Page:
Though it seems so anticlimactic and uninteresting compared to every other attraction in New York, one of my favorite things to show visitors is the subway system. Sure it’s often gross and rat-infested, but if you’ve spent your entire life driving from point A to point B, the ability to hop on a train and arrive at your destination is liberating. Also, while I’m used to the sudden stops and the jerking (and sometimes, twerking by other passengers), visitors are fascinated – and sometimes frightened – by the ways of the MTA.
So when my parents made the trek from North Carolina to Manhattan to spend Christmas with me, I couldn’t wait to get my pops on the downtown train the very first night:
He was impressed by how easy transportation was (told you so) but he also was avidly reading the advertisements, something that I’m rarely inclined to do because I’m tuned into my Kindle or headphones. After putting on his glasses and focusing, he noticed an ad about “Finding Happiness” and pointed it out to me:
Hey Linds, look. Have you ever gone to the school of philosophy?” He asked, expecting me to know everything there is to know about New York and all that it offers. I shook my head in response and my mom turned her attention up and said, “Yeah Linds, you should do that. That looks really interesting!”
I had no intention, really, to sign up for this class.
I took philosophy in college and while I enjoyed my professor, I found everyone in the class far too argumentative and annoying. I thought Plato and Socrates were interesting, but as soon as I passed with a shining gold star, I forgot most of what I learned. And yet, something told me to check out the website and just see what it was all about.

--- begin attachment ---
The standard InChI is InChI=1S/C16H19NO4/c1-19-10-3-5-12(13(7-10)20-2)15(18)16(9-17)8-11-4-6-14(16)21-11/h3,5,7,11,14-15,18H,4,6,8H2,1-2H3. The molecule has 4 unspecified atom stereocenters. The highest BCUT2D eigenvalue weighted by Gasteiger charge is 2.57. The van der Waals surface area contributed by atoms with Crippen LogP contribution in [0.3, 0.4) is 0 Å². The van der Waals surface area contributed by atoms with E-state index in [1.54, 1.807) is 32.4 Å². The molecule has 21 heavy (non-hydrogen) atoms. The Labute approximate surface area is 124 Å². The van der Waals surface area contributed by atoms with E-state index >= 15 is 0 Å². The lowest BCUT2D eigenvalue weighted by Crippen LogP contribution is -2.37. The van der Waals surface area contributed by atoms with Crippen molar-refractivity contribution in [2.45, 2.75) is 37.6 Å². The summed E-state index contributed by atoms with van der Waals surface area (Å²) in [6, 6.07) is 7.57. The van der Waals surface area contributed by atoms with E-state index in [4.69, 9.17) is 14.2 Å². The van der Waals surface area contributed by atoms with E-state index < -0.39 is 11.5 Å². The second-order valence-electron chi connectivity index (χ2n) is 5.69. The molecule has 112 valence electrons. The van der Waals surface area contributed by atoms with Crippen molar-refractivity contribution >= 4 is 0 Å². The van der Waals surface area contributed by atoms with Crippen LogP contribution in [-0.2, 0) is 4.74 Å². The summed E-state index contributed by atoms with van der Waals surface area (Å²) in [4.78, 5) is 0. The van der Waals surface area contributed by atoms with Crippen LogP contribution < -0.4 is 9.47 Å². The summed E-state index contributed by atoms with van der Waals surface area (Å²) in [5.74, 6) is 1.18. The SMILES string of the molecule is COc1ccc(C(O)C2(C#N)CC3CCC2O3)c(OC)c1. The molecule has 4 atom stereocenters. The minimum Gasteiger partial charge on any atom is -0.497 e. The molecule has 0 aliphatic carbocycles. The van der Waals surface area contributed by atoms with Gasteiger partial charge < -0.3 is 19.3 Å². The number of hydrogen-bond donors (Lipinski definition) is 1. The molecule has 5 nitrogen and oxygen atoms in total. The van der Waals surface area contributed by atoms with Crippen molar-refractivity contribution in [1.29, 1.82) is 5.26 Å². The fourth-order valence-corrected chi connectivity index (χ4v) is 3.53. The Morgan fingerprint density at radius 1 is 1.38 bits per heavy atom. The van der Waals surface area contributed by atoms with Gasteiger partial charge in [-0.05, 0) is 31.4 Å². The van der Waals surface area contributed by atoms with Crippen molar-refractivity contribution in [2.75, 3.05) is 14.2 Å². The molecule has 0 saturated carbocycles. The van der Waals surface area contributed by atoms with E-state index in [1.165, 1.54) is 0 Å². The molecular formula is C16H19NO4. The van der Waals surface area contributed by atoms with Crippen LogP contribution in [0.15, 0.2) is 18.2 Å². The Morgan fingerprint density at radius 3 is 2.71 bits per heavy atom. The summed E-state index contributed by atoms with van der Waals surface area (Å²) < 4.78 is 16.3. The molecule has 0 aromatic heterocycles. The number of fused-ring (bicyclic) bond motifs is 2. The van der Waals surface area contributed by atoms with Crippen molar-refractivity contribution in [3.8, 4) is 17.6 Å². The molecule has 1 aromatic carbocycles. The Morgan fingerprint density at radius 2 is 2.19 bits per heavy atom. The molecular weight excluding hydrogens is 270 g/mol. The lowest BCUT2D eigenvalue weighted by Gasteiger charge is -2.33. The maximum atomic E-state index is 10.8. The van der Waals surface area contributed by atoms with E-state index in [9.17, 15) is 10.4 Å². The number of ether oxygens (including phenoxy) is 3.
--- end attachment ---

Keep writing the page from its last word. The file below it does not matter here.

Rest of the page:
And there, in the course syllabus, I found all of the things that I’ve been wondering about lately:
- How can we increase the power of attention and realize our full potential?
- When awareness and attention are open, how far can we see?
- Where is Beauty? What is beauty itself?
- What can be done about the negativity that limits our awareness and happiness?
- How can we wake up more often during the day?
After a year of hardship, what I most wanted was what the advertisement offered me: happiness. Not from a guy, not from a job, not from my friends or my family (or my dog) but from something inside of me. I was very close to registering, but had some doubts, until I saw that for the first time ever, the School of Practical Philosophy was offering a $10 introductory course in honor of their 50th Anniversary.
A month later when classes started, I was sure I’d walk into a room of 40-years-old-and-up philosophers and stick out like a sore thumb with my youth and lack of wisdom. But when I walked into the class, I was surprised to find classmates all my age, give or a take. There were a few middle-aged, but mostly, it was a younger crowd, full of opinions and ideas and ways of looking at the city, at the world, at life.